Ishaan: Aaj tak koi bhi faisla mera apna nahin tha. Kuch faisle mujhe virasat mein mile. Kuch kartavya ke naam pe liye gaye. Aur baki mere mahol ne kar diye. Aaj tak koi bhi faisla sahi ya galat ka farak dekh ke nahin kiya gaya. Mere mahol ne jo mujhe diya main leta gaya, jo mujhse maanga main deta gaya. Suman, tumse milne ke baad mujhe ehsaas hua ki is daayre ke bahar bhi kuch hai.

Suman: Ishaan, tumhare saamne do hi raaste hain. Sachai chupao, ek khuni ko azaad phirne do aur apne dost se wafadaar raho. Ya sach ka saath do. Sachai ko saamne la kar us khuni ko uski saza dilao. Aur insaniyat ke naate jo hamaara farz banta hai, use poora karo. Ishaan, mere liye ye farz, apne kisi bhi niji faisle ya shapath se bahut bada hai.

— From the Hindi movie Thakshak by Govind Nihalani


Ishaan: “Not a single decision so far has been mine. Some decisions, I inherited. Some were made in the name of duty. And the rest were made by my circumstances. Not a single decision was made by considering whether it was right or wrong. Whatever my circumstances gave me, I accepted. Whatever they demanded from me, I submitted. Suman, after meeting you, I realized that there is something beyond this.”

Suman: “Ishaan, you have only two roads ahead of you. Hide the truth, let a murderer roam free, and remain loyal to your friend. Or, support the truth. Bring the truth into the open and punish that murderer. And fulfil the duty that is ours through our humanity. Ishaan, for me this duty is much bigger than any personal decision or promise.”

This is one of the very rare moments when – briefly and inconsistently, in a raw, sense of life form – Hindi Cinema comes close to a proper understanding of morality. And then immediately afterwards it returns to the tired old cliches of duty to humanity and sacrifice of personal values.

Interesting observations from my attempt at translation.

“Sach ka saath do” : “Support the truth”. That’s the best I can think of. Not something one says in English.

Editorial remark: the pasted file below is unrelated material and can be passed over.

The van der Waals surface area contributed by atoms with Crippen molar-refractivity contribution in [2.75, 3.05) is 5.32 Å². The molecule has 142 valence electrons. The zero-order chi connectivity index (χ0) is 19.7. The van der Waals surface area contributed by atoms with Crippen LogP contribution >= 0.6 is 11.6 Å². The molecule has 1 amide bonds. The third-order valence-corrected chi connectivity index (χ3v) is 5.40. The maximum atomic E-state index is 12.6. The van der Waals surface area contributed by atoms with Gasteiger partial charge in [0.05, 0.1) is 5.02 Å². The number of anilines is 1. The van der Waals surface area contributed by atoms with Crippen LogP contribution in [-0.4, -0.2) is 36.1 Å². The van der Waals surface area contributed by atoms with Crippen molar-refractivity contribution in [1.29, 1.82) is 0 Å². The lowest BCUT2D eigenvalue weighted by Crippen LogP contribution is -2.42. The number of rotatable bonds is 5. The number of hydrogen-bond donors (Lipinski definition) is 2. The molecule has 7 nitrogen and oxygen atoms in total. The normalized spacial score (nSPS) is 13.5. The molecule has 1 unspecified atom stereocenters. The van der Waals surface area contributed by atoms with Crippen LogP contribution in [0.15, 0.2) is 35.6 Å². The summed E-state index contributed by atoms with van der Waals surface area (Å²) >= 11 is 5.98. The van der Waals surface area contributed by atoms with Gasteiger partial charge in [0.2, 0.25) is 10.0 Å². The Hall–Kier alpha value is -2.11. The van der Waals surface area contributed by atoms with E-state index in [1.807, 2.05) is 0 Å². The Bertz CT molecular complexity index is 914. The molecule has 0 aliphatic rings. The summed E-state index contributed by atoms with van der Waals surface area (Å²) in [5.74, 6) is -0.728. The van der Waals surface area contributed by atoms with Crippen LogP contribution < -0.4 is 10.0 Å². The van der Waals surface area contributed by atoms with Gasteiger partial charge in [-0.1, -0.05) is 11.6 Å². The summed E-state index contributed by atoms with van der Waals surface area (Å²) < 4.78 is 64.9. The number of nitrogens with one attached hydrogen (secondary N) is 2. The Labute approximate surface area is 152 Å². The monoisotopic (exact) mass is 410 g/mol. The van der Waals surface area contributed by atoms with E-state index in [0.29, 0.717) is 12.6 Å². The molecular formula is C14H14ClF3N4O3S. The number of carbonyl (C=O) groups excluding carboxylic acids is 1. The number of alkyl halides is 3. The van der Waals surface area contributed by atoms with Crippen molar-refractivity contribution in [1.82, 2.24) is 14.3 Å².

Is there a word in Hindi/Urdu that means obligation as against duty. “Kartavya” and “farz” both mean duty. Or is the difference not expressible in Hindi?

Boys vs Men, Indian weddings, and an essay by Paul Graham

Boys vs Men

This has been going around in my head for some time; ever since I read/reread some of Alexander Dumas’ novels a few months back. The main characters in his novels (especially “The Three Musketeers”) are all people in their early twenties. And they are described as men and women, not as boys and girls. Today the age at which we describe someone as a man seems to be around 30. Young people seem to think of themselves as boys and girls, not men and women. The standard love stories in the movies are described as boy meets girl, not man meets woman. It should be a matter of pride to think of oneself as a man or a woman as opposed to a boy or girl. And yet, there is a definite reluctance in most young people today about letting go the self-image of a boy or girl. It is as if we want to remain boys and girls forever. This reluctance is quite surprising considering that young people – atleast in India – have never been as financially independent as they are today.

Most of us have grown up in families where our parents have been extremely responsible people in an age when there were very few opportunities. Our parents have held the same job for decades while we are free to change our jobs every few years. Our parents have lived in a socialist hell where achieving financial security meant dreary jobs and a sacrifice of their dreams. Is it that we associate adulthood and responsibilty with sacrifice, boredom and dreary routine? In the relatively free economy today, it does not have to be so.

Regardless of the cause, thinking of oneself as a boy well into actual adulthood is clearly a bad thing. Ideas held unconsciously have an enormous influence on our lives. If we don’t think or even want to think of ourselves as fully grown adults, we will always look to various authority figures in our lives to make our decisions for us, to take responsibility for our lives.

Indian weddings

There are two parts to most Indian wedding ceremonies. A religious ceremony consisting of various rituals and a reception party. The interesting thing is that neither part is directly controlled – to the extent that a ceremony involving so many people can be controlled – by the couple getting married or even their families. The first is controlled by some Pandit and the second is controlled by a photographer! If ever I have a wedding ceremony I would want to control every aspect of it.